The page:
What are Generalized Inflammatory Muscle Diseases?
Generalized inflammatory muscle diseases in dogs is a painful and debilitating disorder which affects the many muscles of the dog’s body. This disease can be from the direct cause of white blood cells filtering into the tissues of the muscles or negative changes within the skin. It can also have other more severe causes, such as cancerous tumors.
There are many tests that will determine the exact cause of the generalized inflammatory muscle disease in your dog, and once this is known, you will have a greater idea of your dog’s prognosis. It is crucial to get your dog to the veterinarian if he exhibits any symptoms related to this disorder.
Generalized inflammatory muscle diseases in dogs are disorders where the skeletal muscles are simultaneously inflamed and painful.
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Symptoms of Generalized Inflammatory Muscle Diseases in Dogs
There are many negative changes in the pet’s overall behavior and demeanor. The symptoms are easily distinguished from any normal behaviors. Symptoms include:
- A stiff walk and gait
- Swelling of the muscles
- Weakness of the muscles
- Pain in the muscles
- Unwillingness to walk or run
- Gagging or regurgitation
- Possible lesions on the skin
- Enlarged esophagus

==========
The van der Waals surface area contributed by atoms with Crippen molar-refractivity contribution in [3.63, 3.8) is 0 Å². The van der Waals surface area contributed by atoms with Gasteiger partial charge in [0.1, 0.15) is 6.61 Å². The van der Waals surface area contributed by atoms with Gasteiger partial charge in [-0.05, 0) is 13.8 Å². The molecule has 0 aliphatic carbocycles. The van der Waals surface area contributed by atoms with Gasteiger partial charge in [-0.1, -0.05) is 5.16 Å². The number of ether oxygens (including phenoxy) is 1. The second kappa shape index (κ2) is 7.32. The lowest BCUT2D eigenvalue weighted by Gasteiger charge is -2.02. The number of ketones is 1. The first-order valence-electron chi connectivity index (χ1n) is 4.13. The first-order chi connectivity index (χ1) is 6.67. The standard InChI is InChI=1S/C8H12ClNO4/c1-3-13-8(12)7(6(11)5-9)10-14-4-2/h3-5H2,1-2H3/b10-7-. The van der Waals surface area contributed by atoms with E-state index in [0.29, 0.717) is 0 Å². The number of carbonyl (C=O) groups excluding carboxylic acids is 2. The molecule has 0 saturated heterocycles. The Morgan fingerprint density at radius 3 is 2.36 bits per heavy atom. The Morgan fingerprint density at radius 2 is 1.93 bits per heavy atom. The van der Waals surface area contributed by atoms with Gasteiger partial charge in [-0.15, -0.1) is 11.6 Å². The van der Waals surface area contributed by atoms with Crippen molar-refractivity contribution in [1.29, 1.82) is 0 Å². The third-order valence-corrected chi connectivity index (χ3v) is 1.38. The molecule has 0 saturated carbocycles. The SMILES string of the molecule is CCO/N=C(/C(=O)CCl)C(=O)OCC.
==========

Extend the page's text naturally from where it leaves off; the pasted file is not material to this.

There are two main types of inflammatory muscle diseases in dogs. Both of them are similar in nature but do have a few key differences.
- Polymyositis, a generalized muscle disorder that affects the skeletal muscles of the dog with no skin inflammation or lesions
- Dermatomyositis, a generalized muscle disorder that affects the skeletal muscles of the dog with skin lesions that can contain pus and infection.
Causes of Generalized Inflammatory Muscle Diseases in Dogs
Inflammatory muscle diseases in dogs, both polymyositis and dermatomyositis, have various causes that have been researched. Research is still being conducted, but clinicians and researchers are aware of the findings and what indeed causes this disorder. Causes can include:
- Infections in which are immune-mediated
- Medications or drugs
- Specific types of cancer
Diagnosis of Generalized Inflammatory Muscle Diseases in Dogs
Once you see your dog behaving differently due to symptoms, it is important that you notify your veterinarian and make an appointment. Once you tell the veterinarian the symptoms, you will be asked about the history of the dog’s health if your veterinarian does not have this on file. The veterinarian will want to perform a complete physical examination. This examination will involve a blood test, urine test, a biochemistry profile, and necessary tests to evaluate levels of the creatine kinase enzyme, which is found in the muscles, brain, and tissues. A sample of the muscle will also be taken and sent to a pathologist for more in-depth analysis.
If the dog is having regurgitation, an imaging method of the esophagus will be performed to check for abnormalities, such as a tumor or growth.
Treatment of Generalized Inflammatory Muscle Diseases in Dogs
An abnormally active immune system may be an underlying cause of this disorder. If this is the case, prednisone or other corticosteroids will be prescribed to suppress it. Other methods of treatment are as follows:
If ulcers or any skin wounds are present as a result of this disorder, treatment will be given to prevent any further worsening of these wounds and to prevent harsh bed sores from forming.